Adding a perk to concrete with coffee grounds
According to Close the Loop, the average cafe creates 60 kg of spent coffee grounds a week, more than 90% of which ends up in landfill. Looking to divert used coffee grounds from landfill, a coffee-loving engineering lecturer and his students from RMIT University turned to the construction industry. Perhaps spent coffee grounds could be used in concrete?
Most concrete mixes contain up to 80% sand, a resource that is under threat globally and cannot sustainably match current demand.
The research team found they could replace up to 10% of sand in a concrete mix with coffee grounds, producing ‘coffee bricks’ that will be on display at RMIT’s EnGenius event on Wednesday, 23 October.
Engineering students Senura Kohombange and Anthony Abiad worked with Senior Lecturer Dr Srikanth Venkatesan to test and develop the coffee bricks.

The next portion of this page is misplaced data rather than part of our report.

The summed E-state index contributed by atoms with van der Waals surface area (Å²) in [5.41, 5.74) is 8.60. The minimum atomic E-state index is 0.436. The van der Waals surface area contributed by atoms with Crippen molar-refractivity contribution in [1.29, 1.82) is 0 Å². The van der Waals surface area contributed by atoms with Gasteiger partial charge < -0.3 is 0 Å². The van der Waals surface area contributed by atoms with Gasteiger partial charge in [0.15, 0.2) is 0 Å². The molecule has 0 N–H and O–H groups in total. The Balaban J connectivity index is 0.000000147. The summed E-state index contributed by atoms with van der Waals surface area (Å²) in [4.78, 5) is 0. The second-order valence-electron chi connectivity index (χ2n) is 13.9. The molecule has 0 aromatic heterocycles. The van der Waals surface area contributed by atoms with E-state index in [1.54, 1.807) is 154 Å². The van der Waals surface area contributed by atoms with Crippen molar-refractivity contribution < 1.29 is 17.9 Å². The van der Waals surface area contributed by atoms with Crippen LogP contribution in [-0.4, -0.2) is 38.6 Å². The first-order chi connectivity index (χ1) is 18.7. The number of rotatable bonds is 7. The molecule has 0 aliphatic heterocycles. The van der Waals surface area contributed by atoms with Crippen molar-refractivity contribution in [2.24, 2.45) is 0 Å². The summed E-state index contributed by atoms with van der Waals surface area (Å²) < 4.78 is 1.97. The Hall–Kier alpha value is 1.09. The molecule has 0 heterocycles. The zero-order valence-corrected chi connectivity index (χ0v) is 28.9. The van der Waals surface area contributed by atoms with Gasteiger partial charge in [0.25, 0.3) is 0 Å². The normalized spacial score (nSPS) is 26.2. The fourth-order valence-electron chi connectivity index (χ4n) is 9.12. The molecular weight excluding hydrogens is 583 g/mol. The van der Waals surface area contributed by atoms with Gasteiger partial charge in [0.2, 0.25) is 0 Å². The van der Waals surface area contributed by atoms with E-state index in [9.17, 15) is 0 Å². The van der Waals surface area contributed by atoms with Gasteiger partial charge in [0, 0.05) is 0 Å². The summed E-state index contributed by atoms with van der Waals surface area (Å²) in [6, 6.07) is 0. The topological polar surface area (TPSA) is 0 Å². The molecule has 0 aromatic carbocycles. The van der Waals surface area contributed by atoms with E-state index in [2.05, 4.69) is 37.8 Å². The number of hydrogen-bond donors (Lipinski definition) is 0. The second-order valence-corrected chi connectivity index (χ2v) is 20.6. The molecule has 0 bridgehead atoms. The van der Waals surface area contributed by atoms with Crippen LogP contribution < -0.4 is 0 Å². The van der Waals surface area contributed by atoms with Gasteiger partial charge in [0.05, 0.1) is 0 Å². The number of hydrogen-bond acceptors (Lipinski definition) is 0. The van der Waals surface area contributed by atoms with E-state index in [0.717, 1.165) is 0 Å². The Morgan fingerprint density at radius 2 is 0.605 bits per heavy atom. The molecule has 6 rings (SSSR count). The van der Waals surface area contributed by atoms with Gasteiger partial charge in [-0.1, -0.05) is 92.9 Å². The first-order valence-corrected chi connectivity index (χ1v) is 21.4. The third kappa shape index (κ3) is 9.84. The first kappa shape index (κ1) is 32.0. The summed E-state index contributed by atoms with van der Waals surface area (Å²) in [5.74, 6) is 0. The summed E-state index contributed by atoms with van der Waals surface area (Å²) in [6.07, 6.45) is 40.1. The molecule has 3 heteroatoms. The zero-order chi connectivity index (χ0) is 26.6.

“It seems fitting than we’re working on this project in Melbourne, a city known for its great coffee culture,” Kohombange said.
“We are very excited to present the project, share the idea with others and showcase how some innovative thinking can turn a waste product into an everyday construction material.
“The biggest challenge is ensuring the addition of spent coffee grinds does not lead to a reduction in strength of concrete, and this is the focus of further testing and development to make this product viable for use in real-world applications,” he said.
Distinguished Professor Adrian Mouritz, Executive Dean School of Engineering, said RMIT was proud to produce the next generation of engineers who were designing solutions to real-world problems.
“EnGenius takes engineering out of the classroom and brings it to life. Many of these projects focus on making our world a better place, be it more inclusive or more sustainable,” he said.
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